JV and other development programs prove importance


Junior varsity sports are often overlooked or seen as having lesser importance than varsity athletics. However, junior varsity teams allow valuable learning moments for younger athletes that can build them toward receiving varsity playing time.

Mason Dunnaway is the assistant varsity basketball coach for the Wildcats, and coaches the JV team as well. Having spent a lot of time with JV players, Dunnaway knows the importance of it.

  “Junior varsity teams exist to allow young players in a high school program to develop, learn to compete, deal with wins and losses, plus individual successes and failures. It gives coaching staffs a chance to evaluate how their players are progressing. JV sports are about the young players. Often that’s where they discover whether they really like playing the game or not,” Dunnaway said.

  For most players, JV is the stepping stone that leads to varsity playing time. It’s more of a period of development than anything.

   “Playing JV gets you game ready for when you play varsity as you grow older and better,” freshman basketball guard Kylee Fajen said.

  JV athletics may be a lower level of play, but that doesn’t necessarily mean it’s a waste of time or of any less of importance than varsity.

  When asked about the relationship between JV and varsity, junior basketball guard Deric Flores said,   “Varsity is affected because we help them improve in their game, whether they think that or not. We have a huge impact on their game by scouting the other team and giving them the look at our opponent would give. They help the JV out because their fast pace and amazing ball skills help us improve our skills. Getting pounded by the defense and offense makes it it easier to play against slower-paced teams.”

  Junior varsity holds an important role in the success of all varsity sports. A majority of freshmen don’t play varsity immediately, so the time that they spend developing in JV should be used to the fullest. One day, these same freshmen will be asked to fill in varsity roles, and the experience they receive through JV helps them be at their readiest when that time comes.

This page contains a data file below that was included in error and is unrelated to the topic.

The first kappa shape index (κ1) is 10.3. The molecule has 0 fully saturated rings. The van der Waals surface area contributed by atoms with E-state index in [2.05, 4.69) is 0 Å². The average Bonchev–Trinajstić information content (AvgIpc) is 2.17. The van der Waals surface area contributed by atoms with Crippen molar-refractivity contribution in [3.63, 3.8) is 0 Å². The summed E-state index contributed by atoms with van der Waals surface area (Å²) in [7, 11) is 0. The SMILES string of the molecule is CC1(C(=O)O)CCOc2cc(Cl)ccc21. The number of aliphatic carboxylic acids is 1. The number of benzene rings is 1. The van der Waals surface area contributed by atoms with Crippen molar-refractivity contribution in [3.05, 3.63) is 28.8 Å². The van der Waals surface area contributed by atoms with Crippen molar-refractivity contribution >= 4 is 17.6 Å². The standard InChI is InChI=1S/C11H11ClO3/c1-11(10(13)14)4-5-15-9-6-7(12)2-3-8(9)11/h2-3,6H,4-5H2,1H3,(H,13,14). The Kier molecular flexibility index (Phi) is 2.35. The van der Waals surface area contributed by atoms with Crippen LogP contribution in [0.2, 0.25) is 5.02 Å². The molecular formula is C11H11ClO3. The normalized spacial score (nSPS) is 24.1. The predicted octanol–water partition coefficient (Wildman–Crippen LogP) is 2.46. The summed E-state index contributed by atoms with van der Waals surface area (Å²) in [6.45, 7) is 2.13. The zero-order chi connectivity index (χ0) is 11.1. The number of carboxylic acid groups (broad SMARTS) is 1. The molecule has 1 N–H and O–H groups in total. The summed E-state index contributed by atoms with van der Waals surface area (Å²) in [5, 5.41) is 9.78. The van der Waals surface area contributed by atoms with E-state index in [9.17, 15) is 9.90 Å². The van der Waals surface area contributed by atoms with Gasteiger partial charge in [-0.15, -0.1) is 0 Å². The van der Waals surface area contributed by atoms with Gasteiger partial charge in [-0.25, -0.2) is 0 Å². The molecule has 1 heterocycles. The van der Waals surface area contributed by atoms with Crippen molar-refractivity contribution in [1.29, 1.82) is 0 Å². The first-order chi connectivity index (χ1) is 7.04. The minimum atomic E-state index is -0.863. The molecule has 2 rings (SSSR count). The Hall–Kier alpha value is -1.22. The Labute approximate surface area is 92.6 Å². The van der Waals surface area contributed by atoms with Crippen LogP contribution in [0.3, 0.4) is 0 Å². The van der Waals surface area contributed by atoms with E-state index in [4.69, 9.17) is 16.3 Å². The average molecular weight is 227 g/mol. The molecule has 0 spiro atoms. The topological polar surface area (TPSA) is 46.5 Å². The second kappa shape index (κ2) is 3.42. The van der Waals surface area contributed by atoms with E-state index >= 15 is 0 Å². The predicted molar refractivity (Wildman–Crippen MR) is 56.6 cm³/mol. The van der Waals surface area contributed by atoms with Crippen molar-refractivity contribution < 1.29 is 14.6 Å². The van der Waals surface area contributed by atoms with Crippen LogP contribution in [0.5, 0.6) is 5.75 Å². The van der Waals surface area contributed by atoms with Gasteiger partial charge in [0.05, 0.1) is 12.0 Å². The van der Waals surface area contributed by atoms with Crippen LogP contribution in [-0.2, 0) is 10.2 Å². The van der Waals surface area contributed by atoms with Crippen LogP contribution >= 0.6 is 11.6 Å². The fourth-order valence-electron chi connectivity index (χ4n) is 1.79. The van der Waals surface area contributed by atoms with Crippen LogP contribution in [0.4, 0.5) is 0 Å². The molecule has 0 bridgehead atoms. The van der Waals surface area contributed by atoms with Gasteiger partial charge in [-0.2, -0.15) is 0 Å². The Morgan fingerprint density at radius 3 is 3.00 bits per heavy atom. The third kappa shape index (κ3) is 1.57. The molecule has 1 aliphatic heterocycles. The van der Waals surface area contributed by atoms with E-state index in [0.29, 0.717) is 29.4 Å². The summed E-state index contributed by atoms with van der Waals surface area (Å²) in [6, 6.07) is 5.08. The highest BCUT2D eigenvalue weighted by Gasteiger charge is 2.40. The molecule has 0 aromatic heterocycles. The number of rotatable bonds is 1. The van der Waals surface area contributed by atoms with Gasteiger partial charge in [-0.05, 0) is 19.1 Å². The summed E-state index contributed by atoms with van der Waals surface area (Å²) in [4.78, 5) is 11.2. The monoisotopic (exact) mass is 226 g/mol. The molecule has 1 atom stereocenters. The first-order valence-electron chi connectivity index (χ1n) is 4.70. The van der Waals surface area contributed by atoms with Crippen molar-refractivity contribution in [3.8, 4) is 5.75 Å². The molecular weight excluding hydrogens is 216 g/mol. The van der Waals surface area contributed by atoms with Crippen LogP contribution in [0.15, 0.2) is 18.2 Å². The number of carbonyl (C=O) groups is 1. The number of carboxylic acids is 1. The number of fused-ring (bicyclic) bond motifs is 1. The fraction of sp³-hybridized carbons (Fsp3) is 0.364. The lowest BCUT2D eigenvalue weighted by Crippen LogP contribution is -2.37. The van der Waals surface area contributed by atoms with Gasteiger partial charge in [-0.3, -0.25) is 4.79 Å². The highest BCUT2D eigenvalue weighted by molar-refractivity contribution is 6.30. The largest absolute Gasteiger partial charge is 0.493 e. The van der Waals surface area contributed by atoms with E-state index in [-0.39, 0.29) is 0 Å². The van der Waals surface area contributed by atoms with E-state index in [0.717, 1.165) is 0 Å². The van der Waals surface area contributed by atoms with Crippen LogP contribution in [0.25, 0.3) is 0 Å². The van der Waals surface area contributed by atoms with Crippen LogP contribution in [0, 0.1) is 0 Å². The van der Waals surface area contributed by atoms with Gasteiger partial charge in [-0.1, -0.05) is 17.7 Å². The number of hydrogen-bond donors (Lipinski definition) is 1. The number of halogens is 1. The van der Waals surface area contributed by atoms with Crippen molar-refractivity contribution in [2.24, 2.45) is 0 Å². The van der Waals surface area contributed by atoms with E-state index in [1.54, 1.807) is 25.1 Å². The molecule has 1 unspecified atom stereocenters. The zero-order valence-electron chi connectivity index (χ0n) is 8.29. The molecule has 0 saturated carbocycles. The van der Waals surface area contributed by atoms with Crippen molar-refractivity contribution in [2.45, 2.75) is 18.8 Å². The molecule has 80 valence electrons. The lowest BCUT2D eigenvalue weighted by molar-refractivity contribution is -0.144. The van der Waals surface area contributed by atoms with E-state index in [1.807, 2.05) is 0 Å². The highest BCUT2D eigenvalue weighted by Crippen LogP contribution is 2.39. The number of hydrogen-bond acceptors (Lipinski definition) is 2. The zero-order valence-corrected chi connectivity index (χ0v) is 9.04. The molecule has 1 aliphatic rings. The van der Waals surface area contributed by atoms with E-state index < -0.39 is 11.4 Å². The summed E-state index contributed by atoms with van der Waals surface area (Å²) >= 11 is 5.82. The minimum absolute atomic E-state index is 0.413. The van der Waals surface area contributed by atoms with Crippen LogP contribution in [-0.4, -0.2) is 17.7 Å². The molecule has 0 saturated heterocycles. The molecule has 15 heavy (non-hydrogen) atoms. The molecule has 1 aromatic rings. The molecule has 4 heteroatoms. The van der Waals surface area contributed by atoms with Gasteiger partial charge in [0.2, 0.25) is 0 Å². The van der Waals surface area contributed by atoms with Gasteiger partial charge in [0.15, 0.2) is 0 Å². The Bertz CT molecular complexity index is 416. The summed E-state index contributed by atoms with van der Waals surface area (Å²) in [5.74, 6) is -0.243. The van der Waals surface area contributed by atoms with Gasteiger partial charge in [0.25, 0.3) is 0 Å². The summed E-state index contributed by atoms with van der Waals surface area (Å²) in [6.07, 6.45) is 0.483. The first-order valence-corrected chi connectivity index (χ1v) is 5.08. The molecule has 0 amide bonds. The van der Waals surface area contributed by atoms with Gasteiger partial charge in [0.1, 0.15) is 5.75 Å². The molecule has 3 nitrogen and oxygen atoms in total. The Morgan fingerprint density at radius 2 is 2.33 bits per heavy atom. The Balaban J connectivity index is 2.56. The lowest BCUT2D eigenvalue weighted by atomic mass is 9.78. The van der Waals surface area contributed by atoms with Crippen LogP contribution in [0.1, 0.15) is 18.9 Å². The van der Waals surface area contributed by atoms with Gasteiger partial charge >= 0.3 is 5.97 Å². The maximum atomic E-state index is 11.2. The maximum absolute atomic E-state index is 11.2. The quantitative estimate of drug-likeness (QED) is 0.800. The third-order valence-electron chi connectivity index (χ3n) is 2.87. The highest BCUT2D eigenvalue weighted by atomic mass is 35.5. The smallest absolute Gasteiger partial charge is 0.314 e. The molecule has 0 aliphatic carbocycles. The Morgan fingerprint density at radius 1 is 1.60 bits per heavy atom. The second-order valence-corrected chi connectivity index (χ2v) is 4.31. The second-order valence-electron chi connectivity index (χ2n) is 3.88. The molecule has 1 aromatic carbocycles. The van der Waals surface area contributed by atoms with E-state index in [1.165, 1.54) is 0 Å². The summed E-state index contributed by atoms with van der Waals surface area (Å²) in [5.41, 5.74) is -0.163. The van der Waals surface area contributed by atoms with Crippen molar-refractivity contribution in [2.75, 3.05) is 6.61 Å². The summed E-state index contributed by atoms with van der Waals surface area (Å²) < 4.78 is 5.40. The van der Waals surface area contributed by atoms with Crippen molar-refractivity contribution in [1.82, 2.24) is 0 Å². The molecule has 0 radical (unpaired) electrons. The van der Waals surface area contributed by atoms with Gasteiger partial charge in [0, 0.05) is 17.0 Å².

“The most important role of JV programs is helping steer players toward successful varsity careers,” Dunnaway said.

  Although JV is a big part of developing high school athletes, this development can start much sooner.

 In Warsaw, there are opportunities for athletes to improve before they even enter high school. Warsaw Parks and Recreation allows for the city youth to enjoy athletics from a young age, creating leagues and teams for them to play on including baseball, softball, soccer, basketball, and football. This early training is very important because it gives these athletes an advantage over their competition by having extra experience and understanding.

  “In the future, I would like for Parks and Recreation and the high school program to work closely together to promote basketball and promote the fundamental development of the younger kids in the Warsaw area,” Warsaw varsity basketball coach Scott Floyd said.

  Outside of Parks and Recreation, there are travelling teams for athletes to be a part of almost year round.

  Through travel teams, young athletes are exposed to the dedication and time that they’re expected to put in on a consistent basis. Along with this, athletes learn the importance of team chemistry by having to work with people they may not know very well at first, as well as experience the intense level of competition that comes with playing teams from out of town.

  Warsaw Athletic Director Ryan Boyer said travelling teams can be beneficial for high school athletes if the training remains consistent with high school coaching.

   “They can be beneficial if everyone involved is doing it for the right reasons.  It’s very important that the traveling/summer league coach is on the same page as the high school coach,” Boyer said.